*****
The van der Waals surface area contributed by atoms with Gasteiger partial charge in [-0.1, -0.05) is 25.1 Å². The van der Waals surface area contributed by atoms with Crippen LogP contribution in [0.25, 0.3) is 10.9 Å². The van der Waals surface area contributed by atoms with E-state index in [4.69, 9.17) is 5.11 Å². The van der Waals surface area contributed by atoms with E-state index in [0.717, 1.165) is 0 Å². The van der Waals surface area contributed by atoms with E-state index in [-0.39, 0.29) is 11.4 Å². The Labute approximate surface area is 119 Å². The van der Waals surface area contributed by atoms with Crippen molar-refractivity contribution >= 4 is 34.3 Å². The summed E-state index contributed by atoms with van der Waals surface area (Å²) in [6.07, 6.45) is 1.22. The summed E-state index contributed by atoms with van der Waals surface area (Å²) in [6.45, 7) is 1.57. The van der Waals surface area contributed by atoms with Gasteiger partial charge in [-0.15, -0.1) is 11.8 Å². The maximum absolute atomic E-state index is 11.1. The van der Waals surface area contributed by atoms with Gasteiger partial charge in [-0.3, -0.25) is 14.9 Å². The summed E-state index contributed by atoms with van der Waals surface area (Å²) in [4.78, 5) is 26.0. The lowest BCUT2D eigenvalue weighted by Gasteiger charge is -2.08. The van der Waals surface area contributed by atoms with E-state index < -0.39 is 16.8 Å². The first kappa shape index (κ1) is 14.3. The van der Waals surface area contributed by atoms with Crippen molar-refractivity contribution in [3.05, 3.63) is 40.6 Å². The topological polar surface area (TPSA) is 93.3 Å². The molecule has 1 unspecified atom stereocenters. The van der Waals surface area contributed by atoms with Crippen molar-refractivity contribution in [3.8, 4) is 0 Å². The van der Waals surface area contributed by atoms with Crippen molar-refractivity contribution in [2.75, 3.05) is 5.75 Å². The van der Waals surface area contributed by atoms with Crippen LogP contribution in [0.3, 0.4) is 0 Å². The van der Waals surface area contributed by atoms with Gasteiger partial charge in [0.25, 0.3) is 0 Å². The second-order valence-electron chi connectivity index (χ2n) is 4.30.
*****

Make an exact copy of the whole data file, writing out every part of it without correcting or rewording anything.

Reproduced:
The van der Waals surface area contributed by atoms with Gasteiger partial charge in [-0.1, -0.05) is 25.1 Å². The van der Waals surface area contributed by atoms with Crippen LogP contribution in [0.25, 0.3) is 10.9 Å². The van der Waals surface area contributed by atoms with E-state index in [4.69, 9.17) is 5.11 Å². The van der Waals surface area contributed by atoms with E-state index in [0.717, 1.165) is 0 Å². The van der Waals surface area contributed by atoms with E-state index in [-0.39, 0.29) is 11.4 Å². The Labute approximate surface area is 119 Å². The van der Waals surface area contributed by atoms with Crippen molar-refractivity contribution >= 4 is 34.3 Å². The summed E-state index contributed by atoms with van der Waals surface area (Å²) in [6.07, 6.45) is 1.22. The summed E-state index contributed by atoms with van der Waals surface area (Å²) in [6.45, 7) is 1.57. The van der Waals surface area contributed by atoms with Gasteiger partial charge in [-0.15, -0.1) is 11.8 Å². The maximum absolute atomic E-state index is 11.1. The van der Waals surface area contributed by atoms with Gasteiger partial charge in [-0.3, -0.25) is 14.9 Å². The summed E-state index contributed by atoms with van der Waals surface area (Å²) in [4.78, 5) is 26.0. The lowest BCUT2D eigenvalue weighted by Gasteiger charge is -2.08. The van der Waals surface area contributed by atoms with E-state index < -0.39 is 16.8 Å². The first kappa shape index (κ1) is 14.3. The van der Waals surface area contributed by atoms with Crippen molar-refractivity contribution in [3.05, 3.63) is 40.6 Å². The topological polar surface area (TPSA) is 93.3 Å². The molecule has 1 unspecified atom stereocenters. The van der Waals surface area contributed by atoms with Crippen molar-refractivity contribution in [3.8, 4) is 0 Å². The van der Waals surface area contributed by atoms with Crippen molar-refractivity contribution in [2.75, 3.05) is 5.75 Å². The van der Waals surface area contributed by atoms with Crippen LogP contribution in [0.3, 0.4) is 0 Å². The van der Waals surface area contributed by atoms with Gasteiger partial charge in [0.25, 0.3) is 0 Å². The second-order valence-electron chi connectivity index (χ2n) is 4.30.